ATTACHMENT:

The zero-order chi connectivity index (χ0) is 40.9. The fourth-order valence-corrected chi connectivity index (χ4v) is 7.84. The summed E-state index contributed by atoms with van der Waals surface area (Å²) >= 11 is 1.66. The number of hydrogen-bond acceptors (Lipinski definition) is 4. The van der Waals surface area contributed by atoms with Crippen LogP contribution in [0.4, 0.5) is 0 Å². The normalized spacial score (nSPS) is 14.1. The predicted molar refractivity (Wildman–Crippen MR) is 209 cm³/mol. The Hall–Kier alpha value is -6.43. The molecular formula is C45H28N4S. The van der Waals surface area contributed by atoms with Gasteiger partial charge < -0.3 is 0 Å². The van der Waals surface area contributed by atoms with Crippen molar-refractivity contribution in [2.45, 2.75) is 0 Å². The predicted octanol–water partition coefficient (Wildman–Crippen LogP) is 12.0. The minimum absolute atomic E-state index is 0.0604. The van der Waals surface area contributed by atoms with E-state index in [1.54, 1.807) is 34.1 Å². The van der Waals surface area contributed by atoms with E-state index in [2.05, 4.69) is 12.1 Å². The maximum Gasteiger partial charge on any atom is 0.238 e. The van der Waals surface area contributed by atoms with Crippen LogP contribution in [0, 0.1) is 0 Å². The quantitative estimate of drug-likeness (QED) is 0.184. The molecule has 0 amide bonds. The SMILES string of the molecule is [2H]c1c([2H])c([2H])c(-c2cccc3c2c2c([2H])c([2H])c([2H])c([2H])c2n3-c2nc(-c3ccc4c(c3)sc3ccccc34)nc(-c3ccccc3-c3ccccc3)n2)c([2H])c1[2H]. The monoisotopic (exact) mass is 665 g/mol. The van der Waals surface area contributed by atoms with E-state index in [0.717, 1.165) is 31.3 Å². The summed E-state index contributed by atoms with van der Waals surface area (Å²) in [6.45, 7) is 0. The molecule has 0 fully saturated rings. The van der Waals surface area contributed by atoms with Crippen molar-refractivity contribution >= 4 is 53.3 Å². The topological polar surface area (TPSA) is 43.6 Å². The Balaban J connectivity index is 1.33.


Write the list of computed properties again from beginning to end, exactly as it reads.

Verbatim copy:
The zero-order chi connectivity index (χ0) is 40.9. The fourth-order valence-corrected chi connectivity index (χ4v) is 7.84. The summed E-state index contributed by atoms with van der Waals surface area (Å²) >= 11 is 1.66. The number of hydrogen-bond acceptors (Lipinski definition) is 4. The van der Waals surface area contributed by atoms with Crippen LogP contribution in [0.4, 0.5) is 0 Å². The normalized spacial score (nSPS) is 14.1. The predicted molar refractivity (Wildman–Crippen MR) is 209 cm³/mol. The Hall–Kier alpha value is -6.43. The molecular formula is C45H28N4S. The van der Waals surface area contributed by atoms with Gasteiger partial charge < -0.3 is 0 Å². The van der Waals surface area contributed by atoms with Crippen molar-refractivity contribution in [2.45, 2.75) is 0 Å². The predicted octanol–water partition coefficient (Wildman–Crippen LogP) is 12.0. The minimum absolute atomic E-state index is 0.0604. The van der Waals surface area contributed by atoms with E-state index in [1.54, 1.807) is 34.1 Å². The van der Waals surface area contributed by atoms with E-state index in [2.05, 4.69) is 12.1 Å². The maximum Gasteiger partial charge on any atom is 0.238 e. The van der Waals surface area contributed by atoms with Crippen LogP contribution in [0, 0.1) is 0 Å². The quantitative estimate of drug-likeness (QED) is 0.184. The molecule has 0 amide bonds. The SMILES string of the molecule is [2H]c1c([2H])c([2H])c(-c2cccc3c2c2c([2H])c([2H])c([2H])c([2H])c2n3-c2nc(-c3ccc4c(c3)sc3ccccc34)nc(-c3ccccc3-c3ccccc3)n2)c([2H])c1[2H]. The monoisotopic (exact) mass is 665 g/mol. The van der Waals surface area contributed by atoms with E-state index in [0.717, 1.165) is 31.3 Å². The summed E-state index contributed by atoms with van der Waals surface area (Å²) in [6.45, 7) is 0. The molecule has 0 fully saturated rings. The van der Waals surface area contributed by atoms with Crippen molar-refractivity contribution >= 4 is 53.3 Å². The topological polar surface area (TPSA) is 43.6 Å². The Balaban J connectivity index is 1.33.